The ACT Gambling and Racing Commission proposed a penalty to the amount of A$120,000 on the Raiders Club in Belconnen after an investigation established the club’s management had demonstrated a “concerning lack of familiarity” with the symptoms of compulsive gambling. The Commission first intended to fine the community-focused club with a higher penalty of A$300,000 as the staff failed to record incidents related to compulsive gambling on eight different occasions.
Details on the penalty were released after an ACAT hearing on March 5, during which a suppression on the Raiders Group’s appeal was lifted. The appeal aimed at overturning the penalty for failing to recognize and report compulsive gambling on the premises of their club in Belconnen.
Raiders Club Customer Gambles over A$200,000 in 18 Months
The penalty was proposed after it was established the club did not recognize signs of compulsive gambling on behalf of Professor Laurie Brown (pictured) who fed more than A$200,000 into the pokie machines at the Belconnen Raiders Club.
The sum was gambled by Professor Brown over a period of 18 months (from June 2015 to January 2017) during which she was able to repeatedly withdraw large amounts of money in cash using the Raiders Club EFTPOS (Electronic Funds Transfer at Point of Sale) machine. The Professor’s bank was finally alerted by the frequent withdrawals at the beginning of last year.
Such electronic payment machines are normally located behind the counters at the clubs. Members of the Belconnen Raiders Club staff need to enter the PIN code and swipe the customer’s card before a withdrawal can be initiated. The customer, however, enters the amount they want to cash out themselves.
Staff members of the Belconnen Raiders Club were trained that multiple withdrawals are one of the red flags that indicated a given patron suffered from compulsive gambling. When the staff members spot such behavior, they are bound by law to identify the customer as a compulsive gambler and add them to the club’s central register.
The employees at the Belconnen Raider Club failed to identify and record Professor Brown as a problem gambler on eight different occasions, the worst of which took place in November 2016. At the time, the Professor succeeded in making seven different withdrawals to the amount of A$500 for a total of A3,500. The customer used the money in a single betting session.
The Commission Proposes Tougher Conditions for Raiders Club Belconnen
The ACT Gambling and Racing Commission proposed to place several stricter conditions on the club’s license in addition to the monetary penalty. One of these conditions involved bringing a third-party auditor at the club, who was to supervise its record keeping for a period of two years.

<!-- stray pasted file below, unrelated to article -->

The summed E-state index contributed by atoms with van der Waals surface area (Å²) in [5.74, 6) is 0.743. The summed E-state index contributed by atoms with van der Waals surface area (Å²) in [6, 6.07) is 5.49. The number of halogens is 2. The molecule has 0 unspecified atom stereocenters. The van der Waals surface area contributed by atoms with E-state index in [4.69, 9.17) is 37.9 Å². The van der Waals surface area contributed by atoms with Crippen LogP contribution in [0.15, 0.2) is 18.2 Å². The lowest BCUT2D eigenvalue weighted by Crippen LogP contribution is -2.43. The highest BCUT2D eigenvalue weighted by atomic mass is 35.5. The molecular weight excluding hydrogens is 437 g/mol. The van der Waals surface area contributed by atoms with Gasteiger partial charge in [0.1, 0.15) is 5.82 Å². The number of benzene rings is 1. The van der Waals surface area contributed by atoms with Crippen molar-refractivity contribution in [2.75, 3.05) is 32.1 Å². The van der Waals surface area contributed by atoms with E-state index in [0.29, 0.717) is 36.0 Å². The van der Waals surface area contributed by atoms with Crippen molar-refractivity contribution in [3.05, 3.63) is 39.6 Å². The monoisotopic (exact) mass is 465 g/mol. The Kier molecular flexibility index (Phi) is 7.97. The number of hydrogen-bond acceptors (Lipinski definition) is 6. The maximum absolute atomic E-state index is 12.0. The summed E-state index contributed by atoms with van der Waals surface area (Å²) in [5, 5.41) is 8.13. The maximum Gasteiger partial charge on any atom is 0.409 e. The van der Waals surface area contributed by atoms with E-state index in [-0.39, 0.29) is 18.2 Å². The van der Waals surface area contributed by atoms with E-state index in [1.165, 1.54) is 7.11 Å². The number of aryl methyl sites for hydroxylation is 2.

The regulatory body also insisted that the club’s staff members should undergo a responsible gambling training even if they have taken this course in previous years. Members of the staff who were coming off a shift were expected to report on compulsive gamblers to their colleagues who were coming on duty.
The Commission deemed the enforcement of these stricter conditions necessary because of several statements regarding Professor Brown’s case that were made by the Raiders Group management, and in particular, by the Chief Executive Simon Hawkins and the General Manager Craig Potts.
Chief Executive Hawkins addressed Professor Brown’s spouse in a letter where he claimed that the multiple cash withdrawals did not call for reporting her as a problem gambler because there was no way for the Raiders Club staff members to establish how wealthy a given customer is. According to Mr Hawkins, a problem gambling report was only necessary when a member of the club’s staff was alerted by the combination of multiple withdrawals and lack of funds.
The club’s General Manager Mr Craig Potts also informed investigators from Access Canberra that multiple cash withdrawals were only considered a sign of compulsive gambling when the customer exhibited them in combination with other alarming factors, such as irrational behavior, intoxication and excessive alcohol consumption, violence, and coarse language.
The General Manager also added that withdrawing cash repeatedly was not included in the brochures the club’s patrons were handed out on the premises. It should be noted, however, that the brochures in questions were intended to be used by patrons and not by the club’s staff members.
According to the Commission’s Chief Executive David Snowden, both statements are troubling as they were coming from the club’s management and revealed “lack of familiarity” with problem gambling signs. Mr Snowden is certain that repeated withdrawals are in fact a sign of compulsive gambling and should be recorded as such in the Gambling Incident Register as soon as they are observed by the Commission’s licensees.
The stance of the Commission is that the all eight instances of repeated withdrawals by Professor Brown should have been set down in the incident register of the club. It was reported that one of the club’s employees warned about the Professor’s multiple withdrawals but since the warning was issued verbally, the club could not use it as a proof. The hearing on the matter is scheduled to take place from June 12 to June 20, 2018.